The United States launched dozens of missiles against an airbase in western Syria in response to a chemical weapons attack that the US said was a deliberate act carried out by Syria earlier this week.
President Donald Trump said he ordered the missile attack to hit the airbase that Syrian government forces used to launch the deadly chemical weapons attack on Tuesday.
"There can be no dispute that Syria used banned chemical weapons, violated its obligations under the chemical weapons convention and ignored the urging of the United Nations Security Council," Trump said.
The move was in the "vital national security interest of the United States to prevent and deter the spread and use of deadly chemical weapons," he added.
The target of the attack was Shayrat Airfield in Homs governorate. More than 50 tomahawk missiles were launched from two US destroyers in the eastern Mediterranean Sea, the Pentagon said. The attack took place about 4:40 am Friday (1240 GMT).
Speaking at his resort in Mar-a-Lago, Florida, Trump called on "civilized nations" to "end the slaughter and bloodshed in Syria" after launching a missile strike at a Syrian government air base.
He said the nerve gas attack on Khan Sheikhoun, which killed more than 80 people, "choked out the lives of helpless men, women and children. It was a slow and brutal death for so many. Even beautiful babies were cruelly murdered in this very barbaric attack. No child of God should ever suffer such horror."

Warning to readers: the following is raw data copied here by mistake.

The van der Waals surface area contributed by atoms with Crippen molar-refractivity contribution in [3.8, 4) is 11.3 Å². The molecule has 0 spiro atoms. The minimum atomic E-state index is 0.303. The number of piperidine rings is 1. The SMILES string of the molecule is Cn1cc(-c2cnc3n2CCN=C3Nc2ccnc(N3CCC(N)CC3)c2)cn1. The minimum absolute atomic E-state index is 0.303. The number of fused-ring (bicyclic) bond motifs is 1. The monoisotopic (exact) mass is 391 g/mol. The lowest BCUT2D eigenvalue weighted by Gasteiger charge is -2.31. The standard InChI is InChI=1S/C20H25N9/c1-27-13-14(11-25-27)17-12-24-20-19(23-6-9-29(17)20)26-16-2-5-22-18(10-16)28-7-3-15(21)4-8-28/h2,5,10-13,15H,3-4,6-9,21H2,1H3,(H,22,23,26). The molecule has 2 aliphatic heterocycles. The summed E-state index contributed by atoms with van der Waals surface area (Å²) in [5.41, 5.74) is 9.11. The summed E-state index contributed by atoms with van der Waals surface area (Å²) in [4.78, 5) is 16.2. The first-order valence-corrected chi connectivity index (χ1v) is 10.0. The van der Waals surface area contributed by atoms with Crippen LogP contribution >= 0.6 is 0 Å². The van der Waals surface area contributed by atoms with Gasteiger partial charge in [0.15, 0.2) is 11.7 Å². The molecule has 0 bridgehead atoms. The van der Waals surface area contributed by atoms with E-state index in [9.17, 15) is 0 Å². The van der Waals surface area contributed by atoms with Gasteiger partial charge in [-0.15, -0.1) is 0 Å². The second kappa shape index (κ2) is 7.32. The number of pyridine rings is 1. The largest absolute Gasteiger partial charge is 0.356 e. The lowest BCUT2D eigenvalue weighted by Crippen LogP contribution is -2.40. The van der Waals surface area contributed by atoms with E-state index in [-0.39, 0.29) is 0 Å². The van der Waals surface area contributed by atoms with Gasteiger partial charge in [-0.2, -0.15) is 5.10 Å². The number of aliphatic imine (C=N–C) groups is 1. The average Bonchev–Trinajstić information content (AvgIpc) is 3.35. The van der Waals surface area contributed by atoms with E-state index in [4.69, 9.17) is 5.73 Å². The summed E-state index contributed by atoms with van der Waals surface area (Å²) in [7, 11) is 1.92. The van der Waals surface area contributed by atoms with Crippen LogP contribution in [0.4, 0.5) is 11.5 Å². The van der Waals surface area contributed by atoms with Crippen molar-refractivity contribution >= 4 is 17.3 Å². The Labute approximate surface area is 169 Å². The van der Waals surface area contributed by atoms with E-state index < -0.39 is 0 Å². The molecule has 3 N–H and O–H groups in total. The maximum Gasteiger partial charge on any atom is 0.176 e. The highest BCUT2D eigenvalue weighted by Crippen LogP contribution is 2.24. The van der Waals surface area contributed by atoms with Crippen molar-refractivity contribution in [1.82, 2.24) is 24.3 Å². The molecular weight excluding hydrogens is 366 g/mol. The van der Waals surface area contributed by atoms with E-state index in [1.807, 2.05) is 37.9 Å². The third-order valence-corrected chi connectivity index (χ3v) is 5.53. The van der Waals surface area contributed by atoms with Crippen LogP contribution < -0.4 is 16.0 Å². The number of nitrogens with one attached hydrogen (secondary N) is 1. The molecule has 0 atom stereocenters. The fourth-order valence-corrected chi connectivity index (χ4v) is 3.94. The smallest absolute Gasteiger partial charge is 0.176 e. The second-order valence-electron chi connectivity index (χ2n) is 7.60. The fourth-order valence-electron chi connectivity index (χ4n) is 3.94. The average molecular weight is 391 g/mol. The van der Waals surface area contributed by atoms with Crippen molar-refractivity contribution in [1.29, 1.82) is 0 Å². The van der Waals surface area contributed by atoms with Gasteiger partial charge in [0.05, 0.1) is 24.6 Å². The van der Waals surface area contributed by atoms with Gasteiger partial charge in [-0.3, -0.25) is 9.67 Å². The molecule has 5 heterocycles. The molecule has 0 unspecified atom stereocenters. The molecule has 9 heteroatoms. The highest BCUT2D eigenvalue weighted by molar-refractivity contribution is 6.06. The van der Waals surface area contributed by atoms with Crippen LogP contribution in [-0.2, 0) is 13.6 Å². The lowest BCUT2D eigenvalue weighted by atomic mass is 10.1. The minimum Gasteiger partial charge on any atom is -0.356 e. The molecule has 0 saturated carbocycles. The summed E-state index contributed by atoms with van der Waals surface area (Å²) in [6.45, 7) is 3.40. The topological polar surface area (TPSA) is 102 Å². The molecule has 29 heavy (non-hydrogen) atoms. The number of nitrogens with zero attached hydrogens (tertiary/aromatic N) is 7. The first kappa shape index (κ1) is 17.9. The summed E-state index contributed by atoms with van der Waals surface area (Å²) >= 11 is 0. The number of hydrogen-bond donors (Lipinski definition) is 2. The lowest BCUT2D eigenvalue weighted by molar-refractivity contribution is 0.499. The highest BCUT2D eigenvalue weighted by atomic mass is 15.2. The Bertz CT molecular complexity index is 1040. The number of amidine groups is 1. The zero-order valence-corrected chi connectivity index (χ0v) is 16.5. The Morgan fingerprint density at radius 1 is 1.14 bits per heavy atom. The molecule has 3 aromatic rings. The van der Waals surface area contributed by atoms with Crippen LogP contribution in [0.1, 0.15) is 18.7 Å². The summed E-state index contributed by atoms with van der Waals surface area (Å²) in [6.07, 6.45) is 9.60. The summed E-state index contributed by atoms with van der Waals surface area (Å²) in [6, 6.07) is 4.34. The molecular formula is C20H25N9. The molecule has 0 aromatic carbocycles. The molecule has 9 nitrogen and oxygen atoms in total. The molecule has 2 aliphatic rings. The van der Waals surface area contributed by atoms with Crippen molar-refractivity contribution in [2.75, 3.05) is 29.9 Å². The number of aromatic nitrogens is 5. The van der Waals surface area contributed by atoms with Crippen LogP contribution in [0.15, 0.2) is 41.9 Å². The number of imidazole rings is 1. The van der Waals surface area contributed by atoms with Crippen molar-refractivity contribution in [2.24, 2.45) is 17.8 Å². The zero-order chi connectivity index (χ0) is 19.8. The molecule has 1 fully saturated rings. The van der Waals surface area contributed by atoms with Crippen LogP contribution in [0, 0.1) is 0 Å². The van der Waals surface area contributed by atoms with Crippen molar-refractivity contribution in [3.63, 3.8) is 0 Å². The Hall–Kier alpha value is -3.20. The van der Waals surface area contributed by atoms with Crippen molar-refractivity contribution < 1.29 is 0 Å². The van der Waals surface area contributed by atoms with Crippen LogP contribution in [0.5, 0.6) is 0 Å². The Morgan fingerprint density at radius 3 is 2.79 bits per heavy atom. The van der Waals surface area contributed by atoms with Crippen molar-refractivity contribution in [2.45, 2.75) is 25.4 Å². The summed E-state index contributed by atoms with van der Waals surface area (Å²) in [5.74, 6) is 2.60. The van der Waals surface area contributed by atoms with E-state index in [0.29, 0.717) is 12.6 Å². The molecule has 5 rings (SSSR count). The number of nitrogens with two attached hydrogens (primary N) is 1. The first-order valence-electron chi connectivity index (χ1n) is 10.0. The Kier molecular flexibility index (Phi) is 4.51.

He said all attempts to change behaviour of Syrian President Bashar al-Assad "have failed and failed dramatically." As a result the refugee crisis continues and the region continues to destabilize.
Trump not only urged other countries to help end the war in Syria, but also "end terrorism of all kinds and all types."
The Syrian opposition said the missile strike was an important US reaction.
"This is a very important American reaction and let us say this should be the beginning to tell this (Syrian) regime that you cannot go by unpunished," Ahmed Ramadan, the head of the press department at the Syrian National Coalition (SNC) said.
US Senator Marco Rubio called it a significant step.
"There is a messaging component to this, but it is more than just a message," Rubio said on CNN. "It is a significant degrading of their capabilities in the air."
Earlier, Russia's deputy ambassador to the UN warned of "negative consequences" if the United States took military action against Syria after the chemical attack.
"First of all we have to think about negative consequences. Negative consequences," Vladimir Soronkov told reporters in response to questions about possible US air strikes.
"All responsibility if military action occurred, will be on shoulders of those who initiated such doubtful and tragic enterprise."